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Greece Blames Olympics for Stoking Debt Crisis

  • Henry Ridgwell

A padlock hangs outside the Tae Kwon Do and Handball stadium at the Faliro Coastal Zone, near Athens, August 8, 2005.

A padlock hangs outside the Tae Kwon Do and Handball stadium at the Faliro Coastal Zone, near Athens, August 8, 2005.

ATHENS - As London prepares to host the 2012 Olympic Games, Athens' experience eight years ago could offer some sobering lessons. Many of the facilities now lie overgrown and empty. Many Greeks - and even the head of the International Olympic Committee - say hosting the 2004 Olympics contributed to the country's debt crisis.

The Olympic Park is one of the few quiet places in Athens.

The birdsong is occasionally interrupted by the sound of ships’ horns from the adjacent Aegean Sea. There are no cars and no people.

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Eight years on from 2004, Athens’ Olympic Park is abandoned, overgrown, closed to the public.

The fencing arena is now a rusting warehouse.

The canoe slalom course was built at a cost of millions of dollars, with water pumped from a manmade lake. The lake is dry; pipes lie discarded on the edge of the park.
Manolis Trickas is a councilor of the Athens suburb Hellenikon next to the park. He laments what he calls the waste of the 2004 Olympics.

He says it was all about consumption in order to capitalize on the Olympic phenomenon and create advertising spots to sell products. Unfortunately, he says, the Olympic Games were catastrophic for Greece.

The head of the International Olympic Committee, Jacques Rogge, told a Greek newspaper last year that the Athens Olympics aggravated the country’s debt problem. The government estimated the cost at $11 billion.

But that did not include other projects commissioned or accelerated in time for the 2004 Games - including a new metro and tram system, a new airport and highway.

On the edge of the Olympic Park, former members of Greece’s 2004 softball team train for their next match. Greek-American Louisa Sharp was an official scorer in the Athens Games. She says the Olympic facilities should be saved.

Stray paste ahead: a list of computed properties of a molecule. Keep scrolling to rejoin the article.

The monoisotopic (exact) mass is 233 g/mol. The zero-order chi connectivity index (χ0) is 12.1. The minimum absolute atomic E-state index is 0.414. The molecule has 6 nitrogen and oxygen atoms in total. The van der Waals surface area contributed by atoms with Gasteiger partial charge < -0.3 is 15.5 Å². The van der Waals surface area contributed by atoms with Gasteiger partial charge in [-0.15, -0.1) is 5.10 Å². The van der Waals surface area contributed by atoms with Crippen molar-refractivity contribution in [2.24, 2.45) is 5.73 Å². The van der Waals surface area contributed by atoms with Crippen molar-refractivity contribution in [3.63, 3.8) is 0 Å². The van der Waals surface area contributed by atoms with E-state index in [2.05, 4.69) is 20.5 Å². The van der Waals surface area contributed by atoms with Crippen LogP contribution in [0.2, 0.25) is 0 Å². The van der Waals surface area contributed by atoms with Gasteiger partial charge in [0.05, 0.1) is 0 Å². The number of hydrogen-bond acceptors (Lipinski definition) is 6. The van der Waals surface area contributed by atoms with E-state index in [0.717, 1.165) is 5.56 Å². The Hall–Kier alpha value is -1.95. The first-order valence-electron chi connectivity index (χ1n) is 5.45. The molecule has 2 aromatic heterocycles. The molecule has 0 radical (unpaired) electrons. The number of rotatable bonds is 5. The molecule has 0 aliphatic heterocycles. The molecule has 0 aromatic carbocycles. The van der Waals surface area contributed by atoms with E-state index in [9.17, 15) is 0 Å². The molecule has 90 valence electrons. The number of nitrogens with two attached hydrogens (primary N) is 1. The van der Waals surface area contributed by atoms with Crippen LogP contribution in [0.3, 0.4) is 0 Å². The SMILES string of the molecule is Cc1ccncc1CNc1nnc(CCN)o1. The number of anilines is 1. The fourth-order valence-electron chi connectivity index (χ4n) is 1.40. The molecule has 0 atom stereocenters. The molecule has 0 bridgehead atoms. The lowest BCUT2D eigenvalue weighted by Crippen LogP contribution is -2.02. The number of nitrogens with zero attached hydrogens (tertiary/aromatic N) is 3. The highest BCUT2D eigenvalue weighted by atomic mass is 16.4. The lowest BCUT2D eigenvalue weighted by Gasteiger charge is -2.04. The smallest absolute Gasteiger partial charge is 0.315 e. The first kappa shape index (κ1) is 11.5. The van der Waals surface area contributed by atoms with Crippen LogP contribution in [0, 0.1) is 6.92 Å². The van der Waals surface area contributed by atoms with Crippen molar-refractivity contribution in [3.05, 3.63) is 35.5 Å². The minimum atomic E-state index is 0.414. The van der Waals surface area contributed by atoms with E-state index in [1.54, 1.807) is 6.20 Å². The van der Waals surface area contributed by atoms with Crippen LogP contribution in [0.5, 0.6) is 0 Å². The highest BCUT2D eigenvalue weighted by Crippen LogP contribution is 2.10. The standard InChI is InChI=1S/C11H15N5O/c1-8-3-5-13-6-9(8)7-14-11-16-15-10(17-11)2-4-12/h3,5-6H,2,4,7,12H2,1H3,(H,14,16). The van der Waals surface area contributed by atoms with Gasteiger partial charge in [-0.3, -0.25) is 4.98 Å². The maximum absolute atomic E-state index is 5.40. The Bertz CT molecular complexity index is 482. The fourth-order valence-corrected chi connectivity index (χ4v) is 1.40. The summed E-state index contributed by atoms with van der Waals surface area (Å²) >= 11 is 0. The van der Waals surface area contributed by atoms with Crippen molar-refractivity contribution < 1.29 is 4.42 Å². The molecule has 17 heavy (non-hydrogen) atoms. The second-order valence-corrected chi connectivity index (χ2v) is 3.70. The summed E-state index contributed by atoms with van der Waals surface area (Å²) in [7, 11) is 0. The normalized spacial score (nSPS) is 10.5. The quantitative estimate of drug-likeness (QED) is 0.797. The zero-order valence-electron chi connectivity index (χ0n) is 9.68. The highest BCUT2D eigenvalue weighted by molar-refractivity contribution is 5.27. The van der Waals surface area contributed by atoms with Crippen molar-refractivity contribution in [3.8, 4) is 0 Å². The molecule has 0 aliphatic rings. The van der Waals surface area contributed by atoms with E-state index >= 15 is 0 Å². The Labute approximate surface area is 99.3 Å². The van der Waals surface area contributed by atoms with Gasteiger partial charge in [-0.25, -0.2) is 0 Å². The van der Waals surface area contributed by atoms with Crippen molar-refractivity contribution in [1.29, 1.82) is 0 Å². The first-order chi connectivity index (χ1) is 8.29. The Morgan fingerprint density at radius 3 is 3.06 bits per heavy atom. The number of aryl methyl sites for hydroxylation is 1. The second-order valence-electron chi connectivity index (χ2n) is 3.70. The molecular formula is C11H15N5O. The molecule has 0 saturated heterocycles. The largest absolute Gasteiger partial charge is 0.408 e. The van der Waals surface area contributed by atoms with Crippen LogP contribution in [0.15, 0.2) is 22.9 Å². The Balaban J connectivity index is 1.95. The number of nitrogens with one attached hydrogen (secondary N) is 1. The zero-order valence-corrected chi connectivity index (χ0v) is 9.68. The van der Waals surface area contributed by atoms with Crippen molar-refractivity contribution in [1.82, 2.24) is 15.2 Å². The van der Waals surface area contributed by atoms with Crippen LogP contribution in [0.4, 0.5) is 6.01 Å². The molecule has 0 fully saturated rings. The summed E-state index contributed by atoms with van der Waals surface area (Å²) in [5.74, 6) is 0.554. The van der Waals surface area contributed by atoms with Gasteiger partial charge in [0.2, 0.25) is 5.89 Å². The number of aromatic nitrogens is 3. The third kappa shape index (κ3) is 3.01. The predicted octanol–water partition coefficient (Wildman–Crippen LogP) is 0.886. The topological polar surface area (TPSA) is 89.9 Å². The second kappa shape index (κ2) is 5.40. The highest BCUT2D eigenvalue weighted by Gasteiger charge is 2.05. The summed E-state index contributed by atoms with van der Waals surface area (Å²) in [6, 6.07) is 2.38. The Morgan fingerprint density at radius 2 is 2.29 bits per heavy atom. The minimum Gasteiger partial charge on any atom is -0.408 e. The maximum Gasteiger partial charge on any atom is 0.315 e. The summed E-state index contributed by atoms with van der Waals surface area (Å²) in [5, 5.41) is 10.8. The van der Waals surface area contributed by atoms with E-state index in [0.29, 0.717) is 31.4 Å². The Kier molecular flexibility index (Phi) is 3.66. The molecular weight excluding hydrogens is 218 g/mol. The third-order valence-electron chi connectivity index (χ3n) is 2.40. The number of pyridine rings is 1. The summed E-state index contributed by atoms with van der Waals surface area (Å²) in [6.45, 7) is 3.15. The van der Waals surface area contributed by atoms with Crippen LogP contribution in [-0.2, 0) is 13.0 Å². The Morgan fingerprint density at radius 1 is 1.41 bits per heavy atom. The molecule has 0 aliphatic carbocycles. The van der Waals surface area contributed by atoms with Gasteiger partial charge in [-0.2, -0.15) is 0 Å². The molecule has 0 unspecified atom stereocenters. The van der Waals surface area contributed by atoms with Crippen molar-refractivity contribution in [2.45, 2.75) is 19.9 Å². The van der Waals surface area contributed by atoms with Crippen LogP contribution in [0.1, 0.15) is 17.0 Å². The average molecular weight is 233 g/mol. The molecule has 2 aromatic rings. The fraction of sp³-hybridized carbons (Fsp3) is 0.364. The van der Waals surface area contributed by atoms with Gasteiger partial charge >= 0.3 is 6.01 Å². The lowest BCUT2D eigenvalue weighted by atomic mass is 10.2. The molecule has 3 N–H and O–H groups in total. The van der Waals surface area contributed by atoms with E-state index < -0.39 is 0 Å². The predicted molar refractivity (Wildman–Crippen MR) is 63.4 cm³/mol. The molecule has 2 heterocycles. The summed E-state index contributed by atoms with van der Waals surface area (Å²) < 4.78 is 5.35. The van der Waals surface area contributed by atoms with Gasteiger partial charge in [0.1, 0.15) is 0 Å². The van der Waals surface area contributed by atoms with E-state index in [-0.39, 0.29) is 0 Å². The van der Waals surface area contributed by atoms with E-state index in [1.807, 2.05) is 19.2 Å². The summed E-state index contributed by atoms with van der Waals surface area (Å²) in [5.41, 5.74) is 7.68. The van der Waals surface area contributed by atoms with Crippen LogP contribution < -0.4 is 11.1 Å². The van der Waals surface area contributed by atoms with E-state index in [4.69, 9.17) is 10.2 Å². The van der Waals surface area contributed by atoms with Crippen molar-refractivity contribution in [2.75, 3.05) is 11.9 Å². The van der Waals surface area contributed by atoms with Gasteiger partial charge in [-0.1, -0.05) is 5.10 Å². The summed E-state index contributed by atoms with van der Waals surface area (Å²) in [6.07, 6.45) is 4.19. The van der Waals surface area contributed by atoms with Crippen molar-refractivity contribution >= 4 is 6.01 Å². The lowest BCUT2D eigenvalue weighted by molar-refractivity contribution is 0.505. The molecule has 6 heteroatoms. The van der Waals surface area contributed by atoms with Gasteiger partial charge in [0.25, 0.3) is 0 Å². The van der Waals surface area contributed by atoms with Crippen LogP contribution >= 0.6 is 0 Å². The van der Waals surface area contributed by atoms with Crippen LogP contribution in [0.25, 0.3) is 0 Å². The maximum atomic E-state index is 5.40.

“They’re very, very beautiful, very expensive, and it’s sad that somebody can’t turn that around and even make a profit," said Sharp.

Sharp says the legacy of getting children involved in sport is also fading.

“It did pick up momentum prior to and through the Olympics and a little afterwards, she said. "But things are economically a little bit difficult, and I think parents have turned their children more towards academic sources [for later in life].”

The government wants to sell the Olympic Park to private companies. Several firms have expressed interest, including a firm from Qatar, who wants to turn it into a huge casino with a hotel and an airport for private jets.

Local councilor Manolis Trickas has other ideas. He and a team of local residents have begun planting olive trees. A small grove has begun to take over part of the park.
He says that during this period of financial crisis, cultivation is a solution, even with these small crops, to stave off hunger. "We believe that accumulating money will not help us out of this kind of crisis, but a network of solidarity will support us.

London is preparing to host the 2012 Games at a cost of $14.3 billion. The people of Hellenikon say the experience of Athens should act as a warning of a failed Olympic legacy.

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